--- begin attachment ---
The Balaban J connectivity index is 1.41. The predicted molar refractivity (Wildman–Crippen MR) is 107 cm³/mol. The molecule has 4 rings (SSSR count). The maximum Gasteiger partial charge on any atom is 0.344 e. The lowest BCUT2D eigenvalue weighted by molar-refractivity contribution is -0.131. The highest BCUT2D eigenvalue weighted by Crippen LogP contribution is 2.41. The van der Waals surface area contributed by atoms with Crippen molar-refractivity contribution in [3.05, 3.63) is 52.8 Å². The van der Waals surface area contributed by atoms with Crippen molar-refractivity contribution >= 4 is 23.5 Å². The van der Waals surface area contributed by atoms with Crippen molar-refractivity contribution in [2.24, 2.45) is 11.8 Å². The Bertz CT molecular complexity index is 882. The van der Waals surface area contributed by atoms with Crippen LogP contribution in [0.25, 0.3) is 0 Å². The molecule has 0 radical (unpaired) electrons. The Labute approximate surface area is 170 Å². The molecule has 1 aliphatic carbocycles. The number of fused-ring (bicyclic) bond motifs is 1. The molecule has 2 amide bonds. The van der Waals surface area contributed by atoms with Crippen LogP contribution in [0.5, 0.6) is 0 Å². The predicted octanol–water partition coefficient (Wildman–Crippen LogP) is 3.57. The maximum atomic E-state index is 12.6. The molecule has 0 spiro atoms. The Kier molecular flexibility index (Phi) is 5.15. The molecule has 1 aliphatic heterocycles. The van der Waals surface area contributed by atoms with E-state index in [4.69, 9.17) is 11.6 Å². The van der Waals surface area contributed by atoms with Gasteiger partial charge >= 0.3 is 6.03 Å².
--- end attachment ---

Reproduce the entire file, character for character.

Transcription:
The Balaban J connectivity index is 1.41. The predicted molar refractivity (Wildman–Crippen MR) is 107 cm³/mol. The molecule has 4 rings (SSSR count). The maximum Gasteiger partial charge on any atom is 0.344 e. The lowest BCUT2D eigenvalue weighted by molar-refractivity contribution is -0.131. The highest BCUT2D eigenvalue weighted by Crippen LogP contribution is 2.41. The van der Waals surface area contributed by atoms with Crippen molar-refractivity contribution in [3.05, 3.63) is 52.8 Å². The van der Waals surface area contributed by atoms with Crippen molar-refractivity contribution >= 4 is 23.5 Å². The van der Waals surface area contributed by atoms with Crippen molar-refractivity contribution in [2.24, 2.45) is 11.8 Å². The Bertz CT molecular complexity index is 882. The van der Waals surface area contributed by atoms with Crippen LogP contribution in [0.25, 0.3) is 0 Å². The molecule has 0 radical (unpaired) electrons. The Labute approximate surface area is 170 Å². The molecule has 1 aliphatic carbocycles. The number of fused-ring (bicyclic) bond motifs is 1. The molecule has 2 amide bonds. The van der Waals surface area contributed by atoms with Crippen LogP contribution in [0.5, 0.6) is 0 Å². The predicted octanol–water partition coefficient (Wildman–Crippen LogP) is 3.57. The maximum atomic E-state index is 12.6. The molecule has 0 spiro atoms. The Kier molecular flexibility index (Phi) is 5.15. The molecule has 1 aliphatic heterocycles. The van der Waals surface area contributed by atoms with E-state index in [4.69, 9.17) is 11.6 Å². The van der Waals surface area contributed by atoms with Gasteiger partial charge >= 0.3 is 6.03 Å².